Meet the 812 Superfast’s open-top twin. Our ears are not ready for the noise
Ferrari couldn’t resist. It’s watched the likes of the Aston Martin DBS, Lamborghini Aventador and Bentley Continetal GT running away with the ‘ultra-quick, mega-pricey suntanmobile’ market and decided enough is enough. The 812 Superfast has lost its top. This, at long, long last, is the Ferrari 812 GTS.
Big buttresses, aren’t they? The humped rear deck hides a folding hard-top roof that whirrs electrically away in 14 seconds at up to 28mph, exposing the 812 GTS’s two occupants to the unholy fury of one of Ferrari’s finest-ever engines.
It’s a naturally aspirated, 6.5-litre V12, which can wake the dead from three counties away and then outrun the zombie hordes with a 789bhp, 530lb ft punch. It’s a monster.
Ferrari has traditionally let its open-top V8 cars do the heavy lifting when it comes to selling convertibles – it’s had the California, Portofino and Spider versions of the 458, 488 and now F8 Tributo on its books. There were short-lived roofless versions of the 550, 575 and the 599, but they were limited-edition rarities, less likely to see the sun than a ginger-haired Minecraft enthusiast.
There’s no word, meanwhile, that Ferrari is keeping the 812 GTS back for only the most dedicated Tifosi. This one’s for the people. The people with at least £300,000 to lob at a V12 cabrio that – despite gaining 75kg of chassis-stiffening flab – can see off 0-62mph in under 3.0sec, and run on to an 812 Superfast-equalling top speed of 211mph. On the way, it’ll hit a screaming 8,900rpm redline seven times and cover 0-124mph in 8.3 seconds. It’ll leave you deaf and mad then.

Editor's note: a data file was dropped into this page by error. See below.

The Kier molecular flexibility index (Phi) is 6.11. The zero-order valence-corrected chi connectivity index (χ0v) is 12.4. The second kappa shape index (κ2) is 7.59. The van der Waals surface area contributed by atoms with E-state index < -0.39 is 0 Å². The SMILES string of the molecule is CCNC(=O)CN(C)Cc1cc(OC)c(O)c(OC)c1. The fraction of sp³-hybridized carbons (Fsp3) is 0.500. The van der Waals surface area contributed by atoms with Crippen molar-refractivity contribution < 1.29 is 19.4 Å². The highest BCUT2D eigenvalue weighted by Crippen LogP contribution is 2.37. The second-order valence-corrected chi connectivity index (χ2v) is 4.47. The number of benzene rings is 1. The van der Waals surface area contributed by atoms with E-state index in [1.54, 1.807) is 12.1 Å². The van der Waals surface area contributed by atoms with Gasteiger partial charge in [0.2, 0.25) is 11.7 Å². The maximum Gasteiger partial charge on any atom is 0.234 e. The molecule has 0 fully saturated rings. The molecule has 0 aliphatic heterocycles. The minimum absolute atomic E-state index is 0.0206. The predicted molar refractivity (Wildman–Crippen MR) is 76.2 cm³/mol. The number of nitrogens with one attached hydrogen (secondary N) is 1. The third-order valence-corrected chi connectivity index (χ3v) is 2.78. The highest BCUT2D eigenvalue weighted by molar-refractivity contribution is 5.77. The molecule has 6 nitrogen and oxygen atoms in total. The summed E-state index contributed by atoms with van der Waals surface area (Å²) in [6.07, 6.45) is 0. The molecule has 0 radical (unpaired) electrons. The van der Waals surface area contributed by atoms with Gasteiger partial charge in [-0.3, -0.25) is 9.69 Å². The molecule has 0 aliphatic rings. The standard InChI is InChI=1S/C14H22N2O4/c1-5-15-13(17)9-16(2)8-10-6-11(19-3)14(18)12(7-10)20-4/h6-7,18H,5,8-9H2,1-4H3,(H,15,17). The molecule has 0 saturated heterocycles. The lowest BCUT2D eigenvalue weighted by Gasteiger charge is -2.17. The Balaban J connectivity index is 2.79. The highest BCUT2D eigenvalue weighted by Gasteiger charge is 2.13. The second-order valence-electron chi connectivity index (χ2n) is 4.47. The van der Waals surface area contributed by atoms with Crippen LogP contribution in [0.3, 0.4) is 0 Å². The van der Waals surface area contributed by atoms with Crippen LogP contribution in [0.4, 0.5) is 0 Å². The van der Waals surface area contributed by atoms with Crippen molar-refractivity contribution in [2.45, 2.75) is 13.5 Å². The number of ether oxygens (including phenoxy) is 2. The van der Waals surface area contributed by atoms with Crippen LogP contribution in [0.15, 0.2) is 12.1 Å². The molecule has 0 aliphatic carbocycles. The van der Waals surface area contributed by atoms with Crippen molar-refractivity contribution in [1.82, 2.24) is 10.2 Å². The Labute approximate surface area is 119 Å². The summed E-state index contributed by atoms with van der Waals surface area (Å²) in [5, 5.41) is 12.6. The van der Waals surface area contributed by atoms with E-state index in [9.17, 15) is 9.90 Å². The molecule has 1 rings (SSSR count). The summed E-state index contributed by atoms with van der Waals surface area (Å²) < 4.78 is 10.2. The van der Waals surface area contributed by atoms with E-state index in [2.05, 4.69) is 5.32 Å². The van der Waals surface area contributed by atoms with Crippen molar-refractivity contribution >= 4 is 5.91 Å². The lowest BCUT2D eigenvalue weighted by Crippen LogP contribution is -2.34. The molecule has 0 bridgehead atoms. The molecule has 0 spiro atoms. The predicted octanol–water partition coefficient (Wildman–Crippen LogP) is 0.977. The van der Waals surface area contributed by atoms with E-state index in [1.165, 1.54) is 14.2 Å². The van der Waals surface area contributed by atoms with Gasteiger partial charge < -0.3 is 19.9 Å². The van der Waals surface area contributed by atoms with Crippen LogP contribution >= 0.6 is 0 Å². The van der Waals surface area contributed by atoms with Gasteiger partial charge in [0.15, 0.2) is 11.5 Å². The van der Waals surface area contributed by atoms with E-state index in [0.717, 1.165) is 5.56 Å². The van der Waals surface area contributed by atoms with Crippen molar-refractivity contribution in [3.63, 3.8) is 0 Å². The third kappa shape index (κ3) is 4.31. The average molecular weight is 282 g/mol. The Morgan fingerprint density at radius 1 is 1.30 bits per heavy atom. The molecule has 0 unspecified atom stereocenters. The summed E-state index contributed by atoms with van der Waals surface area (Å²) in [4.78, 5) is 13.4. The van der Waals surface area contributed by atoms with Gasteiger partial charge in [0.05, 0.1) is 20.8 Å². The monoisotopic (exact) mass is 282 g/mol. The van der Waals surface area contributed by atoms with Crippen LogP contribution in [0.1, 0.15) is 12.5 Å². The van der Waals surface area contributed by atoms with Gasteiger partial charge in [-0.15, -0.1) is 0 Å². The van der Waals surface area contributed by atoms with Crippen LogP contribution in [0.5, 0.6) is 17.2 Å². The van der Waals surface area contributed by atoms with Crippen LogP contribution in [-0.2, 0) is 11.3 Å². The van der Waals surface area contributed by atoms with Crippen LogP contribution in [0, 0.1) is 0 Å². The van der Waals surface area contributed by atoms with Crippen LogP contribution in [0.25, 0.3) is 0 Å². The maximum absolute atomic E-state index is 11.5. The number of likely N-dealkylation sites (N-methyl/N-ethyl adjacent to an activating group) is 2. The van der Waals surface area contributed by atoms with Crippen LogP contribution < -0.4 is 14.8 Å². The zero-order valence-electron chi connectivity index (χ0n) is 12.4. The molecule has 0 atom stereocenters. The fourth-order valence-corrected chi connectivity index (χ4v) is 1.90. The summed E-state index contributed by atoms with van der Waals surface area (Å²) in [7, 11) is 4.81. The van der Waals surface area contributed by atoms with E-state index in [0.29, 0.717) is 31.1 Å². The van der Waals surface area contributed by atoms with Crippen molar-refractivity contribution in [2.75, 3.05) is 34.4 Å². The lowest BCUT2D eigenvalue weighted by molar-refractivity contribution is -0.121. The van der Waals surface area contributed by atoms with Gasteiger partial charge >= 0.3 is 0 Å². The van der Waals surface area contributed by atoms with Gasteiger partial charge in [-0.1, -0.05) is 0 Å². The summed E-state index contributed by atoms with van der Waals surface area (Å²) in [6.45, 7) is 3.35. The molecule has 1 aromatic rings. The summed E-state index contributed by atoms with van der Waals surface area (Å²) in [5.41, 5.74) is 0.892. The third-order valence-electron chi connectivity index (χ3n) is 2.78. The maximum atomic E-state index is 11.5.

Find some corners and it’ll use technology as well as sheer volume to blow your mind, because the same whizzbangs from the 812 Superfast are here. The Side-Slip Angle Control, the manettino mode switch, even the variable steering weight that’s supposed to help you countersteer as you drift. None of it’s been binned for the supposedly less serious GTS. And the aerodynamics have had a thorough going over. Prices? From €336,000, apparently. Ouch.
Only one problem really. Where was this thing four months ago, when we still had a summer ahead of us?